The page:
*5 Stars* (I didn’t think it would make it based on the likely score I thought it would get)Scorecard:
(Out of 10)
* Quality of Writing -
* Pace -
* Plot development -
* Characters -
* Enjoyability -
* Insightfulness -
* Ease of Reading -
* Photos/Illustrations -
Final Score: 62/70 = 89%
If I don’t start a series at the beginning, sometimes the previous stories don’t stand out in my memory, no matter how much I read them. This book suffers partially from this personal phenomenon though I also seem to repress parts of the book because of what happens at the end (see below). Before that can happen again, I’m getting this review done.*The Gush*
Many authors have written with varying success pastiches of supposed ‘lost’ cases of Holmes and Watson. One of the better authors I’ve found is Larry Millett, even though his stories take Holmes far from fog-shrouded London and into the wilds of Minnesota. This is his first attempt and though I find some of the later ones more developed and with tighter writing, this is a great first book. Well written with few problems, the plot is riveting and the mystery almost impossible to solve. The clues are there but even reading for the third time, I still couldn’t pick them out until the reveal. The characters, both historical and fiction, are well done with depth and a distinctive voice all their own.
One of the best features of his book (and the consecutive ones) is his frequent use of superscript number that correspond to end notes. This is one of those books I geek out over and I use two bookmarks, one solely to keep my place in the end notes. They add a great deal to the story and are always interesting to read.
The author has that ability, sadly rare, to perfectly weave history to fiction until you are not sure where one begins and the other ends. Others might be patch jobs; this is a tapestry.*The Rant*
All the above is not to say the book is without its problems. The author, like so many others facing the same temptation, tends to over indulge in the creation of ‘lost cases’ that Watson alludes to. While most readers of Sherlock Holmes pastiches get used to it, it still annoys me at times.
His Holmes and Watson at times seem to have multiple personalities. One chapter, they react one way, the next time they react completely differently to a similar situation. The plot explains this to a degree as the action continues to ramp up, it affects the characters as they deal with deadly situations in a world vastly different from the London they know so intimately. But it still causes reading whiplash at times.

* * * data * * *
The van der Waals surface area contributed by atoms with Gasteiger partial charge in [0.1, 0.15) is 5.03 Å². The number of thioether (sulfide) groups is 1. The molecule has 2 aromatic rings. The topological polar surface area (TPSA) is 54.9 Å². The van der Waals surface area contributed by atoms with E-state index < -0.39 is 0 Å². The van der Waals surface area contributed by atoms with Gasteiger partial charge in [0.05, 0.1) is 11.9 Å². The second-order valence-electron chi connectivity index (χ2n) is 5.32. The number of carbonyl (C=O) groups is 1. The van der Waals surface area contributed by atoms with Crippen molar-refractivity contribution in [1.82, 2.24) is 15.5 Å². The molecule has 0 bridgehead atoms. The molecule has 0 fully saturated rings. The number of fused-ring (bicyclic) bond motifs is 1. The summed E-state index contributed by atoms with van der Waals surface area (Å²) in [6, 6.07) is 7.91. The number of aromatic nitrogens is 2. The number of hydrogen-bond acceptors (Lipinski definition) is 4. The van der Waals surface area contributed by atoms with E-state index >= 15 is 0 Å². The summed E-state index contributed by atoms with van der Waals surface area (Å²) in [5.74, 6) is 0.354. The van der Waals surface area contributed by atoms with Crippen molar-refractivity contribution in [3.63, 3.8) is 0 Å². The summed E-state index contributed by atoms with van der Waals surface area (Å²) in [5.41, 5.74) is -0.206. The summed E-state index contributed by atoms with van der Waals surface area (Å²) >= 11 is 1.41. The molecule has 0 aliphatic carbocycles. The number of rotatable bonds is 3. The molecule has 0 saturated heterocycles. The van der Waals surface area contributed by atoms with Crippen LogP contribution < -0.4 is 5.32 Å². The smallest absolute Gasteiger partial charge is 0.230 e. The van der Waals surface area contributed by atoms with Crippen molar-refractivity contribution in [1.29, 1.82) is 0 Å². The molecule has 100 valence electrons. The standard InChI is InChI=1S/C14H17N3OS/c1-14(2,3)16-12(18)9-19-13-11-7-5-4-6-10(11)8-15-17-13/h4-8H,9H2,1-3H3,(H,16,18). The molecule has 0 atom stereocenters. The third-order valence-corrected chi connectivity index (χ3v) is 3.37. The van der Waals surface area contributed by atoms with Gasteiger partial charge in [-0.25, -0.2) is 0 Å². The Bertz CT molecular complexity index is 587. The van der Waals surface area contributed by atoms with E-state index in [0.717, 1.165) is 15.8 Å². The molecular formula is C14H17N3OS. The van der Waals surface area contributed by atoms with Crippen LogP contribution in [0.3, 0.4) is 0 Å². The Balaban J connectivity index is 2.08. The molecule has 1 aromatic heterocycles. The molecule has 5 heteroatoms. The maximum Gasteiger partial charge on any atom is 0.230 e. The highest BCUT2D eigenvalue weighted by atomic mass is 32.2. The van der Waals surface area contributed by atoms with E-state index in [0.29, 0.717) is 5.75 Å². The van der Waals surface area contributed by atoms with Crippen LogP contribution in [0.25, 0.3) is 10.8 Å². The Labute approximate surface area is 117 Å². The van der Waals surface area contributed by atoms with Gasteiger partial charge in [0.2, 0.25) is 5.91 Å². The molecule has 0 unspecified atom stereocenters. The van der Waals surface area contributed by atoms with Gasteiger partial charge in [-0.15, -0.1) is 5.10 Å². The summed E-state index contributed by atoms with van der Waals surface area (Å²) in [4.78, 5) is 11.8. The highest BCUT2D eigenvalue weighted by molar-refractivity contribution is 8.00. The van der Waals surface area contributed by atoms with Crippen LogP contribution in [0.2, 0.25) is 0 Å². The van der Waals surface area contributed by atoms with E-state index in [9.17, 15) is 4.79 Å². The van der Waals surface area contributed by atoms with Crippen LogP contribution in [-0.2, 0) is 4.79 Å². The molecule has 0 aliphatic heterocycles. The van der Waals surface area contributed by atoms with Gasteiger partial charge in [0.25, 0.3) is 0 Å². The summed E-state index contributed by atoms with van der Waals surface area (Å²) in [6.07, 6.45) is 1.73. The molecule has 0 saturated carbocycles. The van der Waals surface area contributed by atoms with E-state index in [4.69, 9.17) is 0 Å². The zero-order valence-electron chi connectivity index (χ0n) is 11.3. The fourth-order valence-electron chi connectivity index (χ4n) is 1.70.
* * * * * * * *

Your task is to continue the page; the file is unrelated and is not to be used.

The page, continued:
This is my main issue with the book but since it is so entwined with the ending, I have to hide it or hide the entire review, and I didn’t want to do that. At the end, in the midst of the climatic denouement, I remembered why I couldn’t recall how this book ended. I had blocked it. The reason for this is twofold. One, the actual historical events during the fire at Hinckley were horrific. Over 400 people died in one of the most horrible ways possible and the author captures that. The air seems drier and hotter as you read; you can almost feel the flames coming for you. And a few times he showed what happened when a person lost to the fire. It was a bit…distressing (understatement) to read because this had really happened to real people. The second reason is the major one for me. I still have problems reading it. When Holmes confronts the Red Demon, the villain becomes covered in flammable liquid and Holmes stops him by using the lighter (plot point) and setting…him…ablaze. This isn’t the Downey Jr. action hero Holmes, this is Holmes from the books who rarely fires a gun and he’s setting people on fire. While not graphic, it is in a word, shocking. *Conclusion*
If you like or want to read beyond the Doyle canon, this is a well written and interesting continuing story. The history Millett adds with his end notes lends a richness to the story which helps this stand out over other similar books. It is, however, a bit rough at times and the readers should be prepared.